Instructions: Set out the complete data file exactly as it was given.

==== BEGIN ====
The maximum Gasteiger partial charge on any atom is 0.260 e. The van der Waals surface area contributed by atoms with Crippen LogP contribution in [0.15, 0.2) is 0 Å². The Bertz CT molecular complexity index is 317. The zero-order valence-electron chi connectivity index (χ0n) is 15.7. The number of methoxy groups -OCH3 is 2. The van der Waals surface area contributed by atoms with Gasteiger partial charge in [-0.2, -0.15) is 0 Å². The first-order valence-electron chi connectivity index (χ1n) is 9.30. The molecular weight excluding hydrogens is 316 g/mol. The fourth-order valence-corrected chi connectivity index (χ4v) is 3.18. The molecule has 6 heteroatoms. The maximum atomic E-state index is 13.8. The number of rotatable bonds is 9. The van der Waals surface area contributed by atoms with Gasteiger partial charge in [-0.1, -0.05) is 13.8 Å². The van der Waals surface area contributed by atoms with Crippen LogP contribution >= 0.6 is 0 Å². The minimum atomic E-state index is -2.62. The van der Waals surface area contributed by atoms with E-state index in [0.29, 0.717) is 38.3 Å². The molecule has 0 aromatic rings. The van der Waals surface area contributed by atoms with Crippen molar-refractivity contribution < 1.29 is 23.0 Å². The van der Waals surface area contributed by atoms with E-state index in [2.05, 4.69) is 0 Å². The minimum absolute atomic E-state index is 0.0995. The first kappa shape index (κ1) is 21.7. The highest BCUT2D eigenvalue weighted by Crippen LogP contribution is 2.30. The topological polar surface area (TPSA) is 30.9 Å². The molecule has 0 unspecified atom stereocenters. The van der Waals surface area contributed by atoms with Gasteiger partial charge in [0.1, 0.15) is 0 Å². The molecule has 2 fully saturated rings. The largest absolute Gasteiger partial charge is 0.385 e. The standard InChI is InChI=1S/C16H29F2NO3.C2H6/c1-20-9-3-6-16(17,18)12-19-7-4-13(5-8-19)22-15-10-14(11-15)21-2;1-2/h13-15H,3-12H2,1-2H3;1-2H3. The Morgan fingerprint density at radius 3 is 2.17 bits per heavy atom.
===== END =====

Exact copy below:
The maximum Gasteiger partial charge on any atom is 0.260 e. The van der Waals surface area contributed by atoms with Crippen LogP contribution in [0.15, 0.2) is 0 Å². The Bertz CT molecular complexity index is 317. The zero-order valence-electron chi connectivity index (χ0n) is 15.7. The number of methoxy groups -OCH3 is 2. The van der Waals surface area contributed by atoms with Gasteiger partial charge in [-0.2, -0.15) is 0 Å². The first-order valence-electron chi connectivity index (χ1n) is 9.30. The molecular weight excluding hydrogens is 316 g/mol. The fourth-order valence-corrected chi connectivity index (χ4v) is 3.18. The molecule has 6 heteroatoms. The maximum atomic E-state index is 13.8. The number of rotatable bonds is 9. The van der Waals surface area contributed by atoms with Gasteiger partial charge in [-0.1, -0.05) is 13.8 Å². The van der Waals surface area contributed by atoms with Crippen LogP contribution >= 0.6 is 0 Å². The minimum atomic E-state index is -2.62. The van der Waals surface area contributed by atoms with E-state index in [0.29, 0.717) is 38.3 Å². The molecule has 0 aromatic rings. The van der Waals surface area contributed by atoms with Crippen molar-refractivity contribution < 1.29 is 23.0 Å². The van der Waals surface area contributed by atoms with E-state index in [2.05, 4.69) is 0 Å². The minimum absolute atomic E-state index is 0.0995. The first kappa shape index (κ1) is 21.7. The highest BCUT2D eigenvalue weighted by Crippen LogP contribution is 2.30. The topological polar surface area (TPSA) is 30.9 Å². The molecule has 0 unspecified atom stereocenters. The van der Waals surface area contributed by atoms with Gasteiger partial charge in [0.1, 0.15) is 0 Å². The molecule has 2 fully saturated rings. The largest absolute Gasteiger partial charge is 0.385 e. The standard InChI is InChI=1S/C16H29F2NO3.C2H6/c1-20-9-3-6-16(17,18)12-19-7-4-13(5-8-19)22-15-10-14(11-15)21-2;1-2/h13-15H,3-12H2,1-2H3;1-2H3. The Morgan fingerprint density at radius 3 is 2.17 bits per heavy atom.